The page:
Referring back to analyze operation 3108, if analyze operation 3108 determines that no stations have too many shifts then flow branches No to redistribute operation 3118. Similarly, should test operation 3112 determine that following reassign operation 3110 that all patients can be accommodated, then flow branches No to redistribute operation 3118 as well. Redistribute operation 3118 moves patient schedules around to fill empty shifts and minimize the number of stations with less than full capacity. In an embodiment, the stations are ordered in a list and the process moves patients from the bottom of the list to towards the top of the list to fill or complete “upper” stations with the set number of shifts.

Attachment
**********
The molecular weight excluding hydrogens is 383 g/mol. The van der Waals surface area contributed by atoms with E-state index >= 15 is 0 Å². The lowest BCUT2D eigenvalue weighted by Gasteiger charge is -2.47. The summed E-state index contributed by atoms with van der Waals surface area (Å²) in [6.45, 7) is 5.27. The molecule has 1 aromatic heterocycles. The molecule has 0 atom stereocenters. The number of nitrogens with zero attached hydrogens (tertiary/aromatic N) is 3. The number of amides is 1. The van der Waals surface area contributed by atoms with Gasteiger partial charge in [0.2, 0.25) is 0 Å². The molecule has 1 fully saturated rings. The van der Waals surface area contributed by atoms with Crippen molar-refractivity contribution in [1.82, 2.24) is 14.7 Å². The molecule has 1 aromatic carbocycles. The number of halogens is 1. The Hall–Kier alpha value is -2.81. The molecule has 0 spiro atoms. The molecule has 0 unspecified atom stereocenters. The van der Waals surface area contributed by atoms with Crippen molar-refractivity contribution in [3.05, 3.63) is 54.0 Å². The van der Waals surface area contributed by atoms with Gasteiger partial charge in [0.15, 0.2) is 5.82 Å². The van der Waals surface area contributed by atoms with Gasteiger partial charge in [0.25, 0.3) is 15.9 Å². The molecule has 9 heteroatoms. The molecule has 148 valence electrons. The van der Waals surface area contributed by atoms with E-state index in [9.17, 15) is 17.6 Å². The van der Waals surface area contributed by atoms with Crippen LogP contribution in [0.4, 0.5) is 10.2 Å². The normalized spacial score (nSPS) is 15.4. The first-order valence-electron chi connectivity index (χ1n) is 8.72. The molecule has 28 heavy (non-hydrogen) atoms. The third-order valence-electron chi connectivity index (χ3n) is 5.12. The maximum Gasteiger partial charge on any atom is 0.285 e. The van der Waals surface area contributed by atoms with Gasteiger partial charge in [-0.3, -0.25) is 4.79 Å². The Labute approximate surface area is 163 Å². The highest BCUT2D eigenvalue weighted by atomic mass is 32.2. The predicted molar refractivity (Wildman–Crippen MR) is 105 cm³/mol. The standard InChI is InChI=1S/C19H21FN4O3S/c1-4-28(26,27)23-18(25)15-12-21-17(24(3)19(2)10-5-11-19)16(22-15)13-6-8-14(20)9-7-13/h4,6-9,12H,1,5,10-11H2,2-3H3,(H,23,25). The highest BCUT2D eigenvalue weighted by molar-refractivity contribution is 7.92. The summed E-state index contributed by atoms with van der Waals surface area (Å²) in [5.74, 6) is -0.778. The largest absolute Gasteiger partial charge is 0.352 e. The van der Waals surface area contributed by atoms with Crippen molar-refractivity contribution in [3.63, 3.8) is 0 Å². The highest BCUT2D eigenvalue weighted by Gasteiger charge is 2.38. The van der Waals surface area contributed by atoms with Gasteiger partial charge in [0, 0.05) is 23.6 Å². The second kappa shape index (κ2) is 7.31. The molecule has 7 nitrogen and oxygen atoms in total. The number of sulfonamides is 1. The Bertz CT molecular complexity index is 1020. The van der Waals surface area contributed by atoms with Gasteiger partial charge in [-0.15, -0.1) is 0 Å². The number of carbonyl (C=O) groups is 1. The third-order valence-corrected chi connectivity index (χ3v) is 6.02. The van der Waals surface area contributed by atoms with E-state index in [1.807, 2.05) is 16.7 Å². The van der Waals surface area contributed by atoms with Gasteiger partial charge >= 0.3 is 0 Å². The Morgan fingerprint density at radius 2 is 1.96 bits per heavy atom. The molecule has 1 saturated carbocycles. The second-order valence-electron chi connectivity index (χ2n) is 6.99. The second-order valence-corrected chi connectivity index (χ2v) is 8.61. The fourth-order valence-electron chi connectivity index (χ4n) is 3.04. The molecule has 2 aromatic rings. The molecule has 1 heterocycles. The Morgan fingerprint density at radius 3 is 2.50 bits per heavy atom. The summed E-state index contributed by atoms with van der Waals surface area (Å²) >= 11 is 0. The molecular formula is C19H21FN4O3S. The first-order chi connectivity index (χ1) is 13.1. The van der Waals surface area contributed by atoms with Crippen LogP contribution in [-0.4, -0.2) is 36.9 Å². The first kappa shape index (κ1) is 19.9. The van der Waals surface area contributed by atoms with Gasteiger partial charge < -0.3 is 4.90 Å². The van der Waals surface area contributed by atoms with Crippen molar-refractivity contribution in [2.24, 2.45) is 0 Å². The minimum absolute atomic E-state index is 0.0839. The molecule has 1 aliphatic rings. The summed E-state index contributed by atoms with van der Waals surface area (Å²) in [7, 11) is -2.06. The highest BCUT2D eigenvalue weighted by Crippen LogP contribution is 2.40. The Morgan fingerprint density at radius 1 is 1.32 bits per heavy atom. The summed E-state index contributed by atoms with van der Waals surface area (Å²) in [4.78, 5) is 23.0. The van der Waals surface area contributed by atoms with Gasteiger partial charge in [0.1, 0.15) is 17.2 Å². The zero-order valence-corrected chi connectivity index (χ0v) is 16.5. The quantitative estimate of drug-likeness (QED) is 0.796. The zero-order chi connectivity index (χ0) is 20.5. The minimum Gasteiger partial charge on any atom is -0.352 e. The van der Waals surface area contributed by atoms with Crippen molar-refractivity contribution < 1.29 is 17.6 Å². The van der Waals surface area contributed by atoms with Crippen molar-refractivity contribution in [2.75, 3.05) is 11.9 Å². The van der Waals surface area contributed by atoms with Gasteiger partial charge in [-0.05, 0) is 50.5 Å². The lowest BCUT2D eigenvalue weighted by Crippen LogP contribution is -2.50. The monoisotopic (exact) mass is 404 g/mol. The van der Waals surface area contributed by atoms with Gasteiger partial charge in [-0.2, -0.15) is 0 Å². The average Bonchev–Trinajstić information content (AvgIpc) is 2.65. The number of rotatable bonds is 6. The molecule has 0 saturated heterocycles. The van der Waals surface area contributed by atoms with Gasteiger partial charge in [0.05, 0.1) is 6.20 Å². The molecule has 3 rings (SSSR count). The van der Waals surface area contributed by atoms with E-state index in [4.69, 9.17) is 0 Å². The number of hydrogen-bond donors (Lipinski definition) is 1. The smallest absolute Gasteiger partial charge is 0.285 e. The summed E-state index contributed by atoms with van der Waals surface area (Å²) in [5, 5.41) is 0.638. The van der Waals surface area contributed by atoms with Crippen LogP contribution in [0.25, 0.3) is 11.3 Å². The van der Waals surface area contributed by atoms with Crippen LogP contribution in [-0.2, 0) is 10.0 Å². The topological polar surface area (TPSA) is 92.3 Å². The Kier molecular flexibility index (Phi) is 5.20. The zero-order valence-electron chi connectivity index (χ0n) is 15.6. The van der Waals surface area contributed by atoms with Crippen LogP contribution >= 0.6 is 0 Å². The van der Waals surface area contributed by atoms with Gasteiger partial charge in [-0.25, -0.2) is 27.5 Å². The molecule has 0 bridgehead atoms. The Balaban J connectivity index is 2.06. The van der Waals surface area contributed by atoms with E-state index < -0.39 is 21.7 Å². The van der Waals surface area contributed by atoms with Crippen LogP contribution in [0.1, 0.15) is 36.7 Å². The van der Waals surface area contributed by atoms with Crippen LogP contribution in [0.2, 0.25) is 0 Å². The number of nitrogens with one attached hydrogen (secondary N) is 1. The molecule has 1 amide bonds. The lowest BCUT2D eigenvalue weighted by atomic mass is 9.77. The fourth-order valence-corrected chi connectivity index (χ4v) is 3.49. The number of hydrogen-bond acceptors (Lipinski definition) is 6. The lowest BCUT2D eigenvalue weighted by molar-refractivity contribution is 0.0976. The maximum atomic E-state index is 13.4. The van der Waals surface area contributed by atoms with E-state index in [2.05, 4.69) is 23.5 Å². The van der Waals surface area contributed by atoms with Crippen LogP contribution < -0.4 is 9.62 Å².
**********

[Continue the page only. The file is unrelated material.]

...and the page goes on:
Upon redistributing the shifts to maximize the number of full stations, stagger operation 3120 staggers the patient start times for each group of patients by the stagger value entered. For instance, the stagger value may be entered at operation 3006 (FIG. 30) and set to 15 minutes. Consequently, in this example, the second patient of each group will be set to start 15 minutes after the first patient of the group. Next the third patient of the group, assuming the group has three or more patients, is scheduled to start 15 minutes after the second patient starts. This process continues until all patients in each group for the first shift have been scheduled. Importantly, there may be two or more groups of patients scheduled for the first shift.